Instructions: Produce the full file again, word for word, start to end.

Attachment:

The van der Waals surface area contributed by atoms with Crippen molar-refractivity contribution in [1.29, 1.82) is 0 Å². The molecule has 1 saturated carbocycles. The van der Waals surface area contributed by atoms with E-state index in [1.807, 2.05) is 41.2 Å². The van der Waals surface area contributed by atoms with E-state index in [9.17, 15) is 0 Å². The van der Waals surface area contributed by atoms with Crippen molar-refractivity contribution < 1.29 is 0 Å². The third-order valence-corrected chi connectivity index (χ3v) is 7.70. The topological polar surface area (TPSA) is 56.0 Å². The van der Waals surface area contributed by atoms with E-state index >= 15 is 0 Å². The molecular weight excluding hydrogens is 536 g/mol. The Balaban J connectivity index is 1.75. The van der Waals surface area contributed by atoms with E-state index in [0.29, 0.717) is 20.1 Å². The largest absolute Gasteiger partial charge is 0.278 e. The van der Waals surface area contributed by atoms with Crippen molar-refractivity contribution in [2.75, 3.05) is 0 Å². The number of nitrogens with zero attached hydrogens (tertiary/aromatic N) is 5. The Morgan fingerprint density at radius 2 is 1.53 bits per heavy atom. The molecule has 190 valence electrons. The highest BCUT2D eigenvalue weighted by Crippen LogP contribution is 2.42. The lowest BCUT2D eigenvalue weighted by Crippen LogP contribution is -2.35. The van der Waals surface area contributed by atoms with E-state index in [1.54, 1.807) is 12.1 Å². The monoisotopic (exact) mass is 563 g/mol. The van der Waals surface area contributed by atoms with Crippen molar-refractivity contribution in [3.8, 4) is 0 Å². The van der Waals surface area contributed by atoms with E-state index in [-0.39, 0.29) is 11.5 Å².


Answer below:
The van der Waals surface area contributed by atoms with Crippen molar-refractivity contribution in [1.29, 1.82) is 0 Å². The molecule has 1 saturated carbocycles. The van der Waals surface area contributed by atoms with E-state index in [1.807, 2.05) is 41.2 Å². The van der Waals surface area contributed by atoms with E-state index in [9.17, 15) is 0 Å². The van der Waals surface area contributed by atoms with Crippen molar-refractivity contribution < 1.29 is 0 Å². The third-order valence-corrected chi connectivity index (χ3v) is 7.70. The topological polar surface area (TPSA) is 56.0 Å². The van der Waals surface area contributed by atoms with E-state index >= 15 is 0 Å². The molecular weight excluding hydrogens is 536 g/mol. The Balaban J connectivity index is 1.75. The van der Waals surface area contributed by atoms with E-state index in [0.29, 0.717) is 20.1 Å². The largest absolute Gasteiger partial charge is 0.278 e. The van der Waals surface area contributed by atoms with Crippen molar-refractivity contribution in [2.75, 3.05) is 0 Å². The number of nitrogens with zero attached hydrogens (tertiary/aromatic N) is 5. The Morgan fingerprint density at radius 2 is 1.53 bits per heavy atom. The molecule has 190 valence electrons. The highest BCUT2D eigenvalue weighted by Crippen LogP contribution is 2.42. The lowest BCUT2D eigenvalue weighted by Crippen LogP contribution is -2.35. The van der Waals surface area contributed by atoms with E-state index in [1.54, 1.807) is 12.1 Å². The monoisotopic (exact) mass is 563 g/mol. The van der Waals surface area contributed by atoms with Crippen molar-refractivity contribution in [3.8, 4) is 0 Å². The van der Waals surface area contributed by atoms with E-state index in [-0.39, 0.29) is 11.5 Å².